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A scar is a DNA sequence that is a byproduct of assembling samples of DNA parts together. As such, only composite parts are specified with scars in between subparts. Assembly systems that follow an assembly standard (BioBrick RFC10, iGEM Type IIS, etc.) create predictable scars between assembled parts.
Some assembly systems can result in "scar-less" assembly (Synthesis, Gibson, custom Type IIS), or intentionally create small spacers in between subparts.
It is important to know what scars will be in your designed composite part and how to specify scars on the Registry. This ensures that:
- the context of the subparts within your composite part are correct.
- the documented sequence of your part is accurate.
Scars are only specified on composite parts, in between subparts. After you've added a composite part, you can specify scars between subparts on the "Edit sequence and features" page.
Scars are specified through square bracket "[ ]" notation, either through a shorthand or entering an exact sequence.
|Blunt (no scar)||, [ ], or blank|
Why user-specified scars?
You may have assembled the subparts together using assembly systems other than BioBrick RFC10, such as Gibson assembly, synthesis, Type IIS, etc. In some cases these may result in scars specified by the assembly system (iGEM Type IIS), in other cases there may be no scars, or scars that are unique to your assembly.
As an example, you may have completely synthesized your composite part, using parts already in the Registry. You spaced out your RBS, BBa_B0034, from your CDS, BBa_E1010, with a 6bp nucleotide sequence (Ex. TATGAC) of your choice. While this isn't truly a scar, and instead a short spacer, you should enter it as a user-specified scar:
iGEM Type IIS
For composite parts assembled with iGEM Type IIS , the scars (also known as fusion sites) are user-specified and as follows:
|Level 1 Assembly|
|Level 2 Assembly|
|[ATG]||TU 1||[GCA]||TU 2||[TAC]||TU 3||[CAG]||TU 4||[GGT]|
For restriction based assembly systems like BioBrick RFC10 and Type IIS assembly, scar sequences consist of elements of the prefix and suffix after assembly. They form when the free cohesive ends of part samples ligate together.
Here we have the generalized layout of a BioBrick RFC part sample. The part's sequence is flanked by, but does not contain, the BioBrick prefix and suffix on the pSB1C3 plasmid backbone.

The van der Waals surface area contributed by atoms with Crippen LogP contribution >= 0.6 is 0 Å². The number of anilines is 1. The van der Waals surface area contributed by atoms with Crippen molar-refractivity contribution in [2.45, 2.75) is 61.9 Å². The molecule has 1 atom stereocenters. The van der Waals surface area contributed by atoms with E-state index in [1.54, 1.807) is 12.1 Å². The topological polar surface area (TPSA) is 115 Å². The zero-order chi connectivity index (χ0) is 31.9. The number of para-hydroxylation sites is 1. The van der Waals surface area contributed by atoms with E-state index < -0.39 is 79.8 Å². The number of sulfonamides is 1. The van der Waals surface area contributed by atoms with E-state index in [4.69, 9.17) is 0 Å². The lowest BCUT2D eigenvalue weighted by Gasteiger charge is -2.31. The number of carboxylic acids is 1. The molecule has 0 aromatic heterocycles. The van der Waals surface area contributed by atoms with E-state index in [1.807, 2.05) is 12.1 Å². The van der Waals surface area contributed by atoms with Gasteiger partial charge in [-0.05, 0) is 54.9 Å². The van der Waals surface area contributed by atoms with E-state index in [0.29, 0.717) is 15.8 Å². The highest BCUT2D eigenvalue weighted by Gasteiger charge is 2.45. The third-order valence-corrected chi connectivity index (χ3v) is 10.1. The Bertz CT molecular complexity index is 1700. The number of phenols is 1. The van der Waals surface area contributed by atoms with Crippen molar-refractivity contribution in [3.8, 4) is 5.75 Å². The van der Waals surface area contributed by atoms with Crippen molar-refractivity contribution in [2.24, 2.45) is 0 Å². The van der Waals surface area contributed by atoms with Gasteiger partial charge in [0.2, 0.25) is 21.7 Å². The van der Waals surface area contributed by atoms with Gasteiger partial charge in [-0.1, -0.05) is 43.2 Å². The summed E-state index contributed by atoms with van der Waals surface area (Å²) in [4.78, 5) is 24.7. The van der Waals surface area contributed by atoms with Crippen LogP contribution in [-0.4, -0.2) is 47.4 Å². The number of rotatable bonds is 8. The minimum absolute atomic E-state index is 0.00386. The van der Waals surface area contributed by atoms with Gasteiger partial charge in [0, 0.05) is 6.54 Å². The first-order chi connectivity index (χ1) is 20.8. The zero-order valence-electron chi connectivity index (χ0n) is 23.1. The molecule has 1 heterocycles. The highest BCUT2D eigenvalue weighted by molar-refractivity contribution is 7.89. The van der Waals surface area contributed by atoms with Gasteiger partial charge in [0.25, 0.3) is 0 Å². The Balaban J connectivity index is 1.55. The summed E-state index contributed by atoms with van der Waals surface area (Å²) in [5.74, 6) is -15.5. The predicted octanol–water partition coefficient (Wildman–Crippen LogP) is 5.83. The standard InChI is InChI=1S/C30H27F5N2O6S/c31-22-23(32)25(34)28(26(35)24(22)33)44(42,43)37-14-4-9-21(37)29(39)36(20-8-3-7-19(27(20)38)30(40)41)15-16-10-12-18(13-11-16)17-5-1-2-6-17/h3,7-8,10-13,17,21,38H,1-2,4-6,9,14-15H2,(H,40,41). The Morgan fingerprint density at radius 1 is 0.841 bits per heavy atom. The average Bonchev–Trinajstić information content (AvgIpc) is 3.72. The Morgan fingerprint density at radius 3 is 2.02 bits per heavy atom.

1. When assembling two BioBrick part samples (simplified), we cut the first part (BBa_R0010) with EcoRI and SpeI and the second part (BBa_B0034) with XbaI and PstI, to excise them from their respective plasmid backbones (not shown).
2. Ligating these two digested part samples together into a new plasmid backbone (not shown) allows for the cohesive ends of the cut SpeI and XbaI sites to ligate together. The resulting composite part has the BioBrick scar sequence (5' TACTAGAG 3') between the two subparts.
3. The scar sequence is a byproduct of assembly, consisting of elements of the prefix and suffix: specifically the overhang sequences ligating together, remaining bases of the original restriction enzyme recognition sites, and extra bases belonging to the prefix and suffix.
For an RBS-CDS part (why?), this scar becomes:
Generally, scars do not provide or code for a function, like a promoter, ribosome binding site, or terminator, so they are not considered a basic part. However, it is still important to document them correctly in the composite part editor, because scars may still have an impact, either intentional or unintentional, in your part.
Most often, this may be as a small spacer or linker region. As an example, the 6bp scar formed when assembling BioBrick samples of the BBa_B0034 (RBS) and BBa_E1010 (CDS) results in more optimal spacing for the RBS and the start codon of the CDS, where a larger or smaller scar would cause issues with translation.
Scar sequence may also have affects on translation/transcription.